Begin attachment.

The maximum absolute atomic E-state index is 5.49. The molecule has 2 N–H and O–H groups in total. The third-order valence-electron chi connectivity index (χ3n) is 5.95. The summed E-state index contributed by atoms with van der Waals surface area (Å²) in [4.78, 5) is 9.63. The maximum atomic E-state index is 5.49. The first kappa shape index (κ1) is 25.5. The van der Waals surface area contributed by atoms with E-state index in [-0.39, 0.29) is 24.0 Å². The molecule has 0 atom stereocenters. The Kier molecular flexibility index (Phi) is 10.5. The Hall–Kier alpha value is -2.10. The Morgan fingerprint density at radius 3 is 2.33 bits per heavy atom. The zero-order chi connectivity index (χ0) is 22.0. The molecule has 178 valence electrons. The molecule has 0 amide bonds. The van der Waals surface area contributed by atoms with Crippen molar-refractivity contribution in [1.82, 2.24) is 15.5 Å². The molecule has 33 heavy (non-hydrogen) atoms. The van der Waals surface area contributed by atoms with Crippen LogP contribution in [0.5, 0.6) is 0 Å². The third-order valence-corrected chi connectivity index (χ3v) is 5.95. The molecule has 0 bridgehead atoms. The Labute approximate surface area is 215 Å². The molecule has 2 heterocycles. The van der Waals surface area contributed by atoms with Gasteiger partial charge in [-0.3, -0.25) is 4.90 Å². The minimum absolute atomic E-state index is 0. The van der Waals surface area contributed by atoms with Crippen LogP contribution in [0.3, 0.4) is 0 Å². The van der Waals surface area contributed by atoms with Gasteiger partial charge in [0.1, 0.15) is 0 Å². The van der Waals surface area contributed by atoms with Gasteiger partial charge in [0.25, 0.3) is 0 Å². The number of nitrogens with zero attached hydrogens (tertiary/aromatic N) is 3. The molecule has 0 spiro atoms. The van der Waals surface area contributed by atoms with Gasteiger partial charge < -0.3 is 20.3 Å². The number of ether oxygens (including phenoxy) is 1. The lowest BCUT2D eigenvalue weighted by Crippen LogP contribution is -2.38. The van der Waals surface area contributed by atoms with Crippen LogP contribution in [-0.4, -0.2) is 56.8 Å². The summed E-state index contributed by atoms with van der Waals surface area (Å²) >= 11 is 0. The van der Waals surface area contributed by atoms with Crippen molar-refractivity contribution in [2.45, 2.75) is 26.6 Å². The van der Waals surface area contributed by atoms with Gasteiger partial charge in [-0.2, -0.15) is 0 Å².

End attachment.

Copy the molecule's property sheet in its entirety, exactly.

The maximum absolute atomic E-state index is 5.49. The molecule has 2 N–H and O–H groups in total. The third-order valence-electron chi connectivity index (χ3n) is 5.95. The summed E-state index contributed by atoms with van der Waals surface area (Å²) in [4.78, 5) is 9.63. The maximum atomic E-state index is 5.49. The first kappa shape index (κ1) is 25.5. The van der Waals surface area contributed by atoms with E-state index in [-0.39, 0.29) is 24.0 Å². The molecule has 0 atom stereocenters. The Kier molecular flexibility index (Phi) is 10.5. The Hall–Kier alpha value is -2.10. The Morgan fingerprint density at radius 3 is 2.33 bits per heavy atom. The zero-order chi connectivity index (χ0) is 22.0. The molecule has 178 valence electrons. The molecule has 0 amide bonds. The van der Waals surface area contributed by atoms with Crippen molar-refractivity contribution in [1.82, 2.24) is 15.5 Å². The molecule has 33 heavy (non-hydrogen) atoms. The van der Waals surface area contributed by atoms with Crippen LogP contribution in [0.5, 0.6) is 0 Å². The third-order valence-corrected chi connectivity index (χ3v) is 5.95. The molecule has 0 bridgehead atoms. The Labute approximate surface area is 215 Å². The molecule has 2 heterocycles. The van der Waals surface area contributed by atoms with Gasteiger partial charge in [-0.3, -0.25) is 4.90 Å². The minimum absolute atomic E-state index is 0. The van der Waals surface area contributed by atoms with Crippen LogP contribution in [0.3, 0.4) is 0 Å². The van der Waals surface area contributed by atoms with Gasteiger partial charge in [0.1, 0.15) is 0 Å². The van der Waals surface area contributed by atoms with Gasteiger partial charge in [0.25, 0.3) is 0 Å². The number of nitrogens with zero attached hydrogens (tertiary/aromatic N) is 3. The molecule has 0 spiro atoms. The van der Waals surface area contributed by atoms with Gasteiger partial charge < -0.3 is 20.3 Å². The number of ether oxygens (including phenoxy) is 1. The lowest BCUT2D eigenvalue weighted by Crippen LogP contribution is -2.38. The van der Waals surface area contributed by atoms with Crippen LogP contribution in [-0.4, -0.2) is 56.8 Å². The summed E-state index contributed by atoms with van der Waals surface area (Å²) >= 11 is 0. The van der Waals surface area contributed by atoms with Crippen molar-refractivity contribution in [2.45, 2.75) is 26.6 Å². The van der Waals surface area contributed by atoms with Gasteiger partial charge in [-0.2, -0.15) is 0 Å².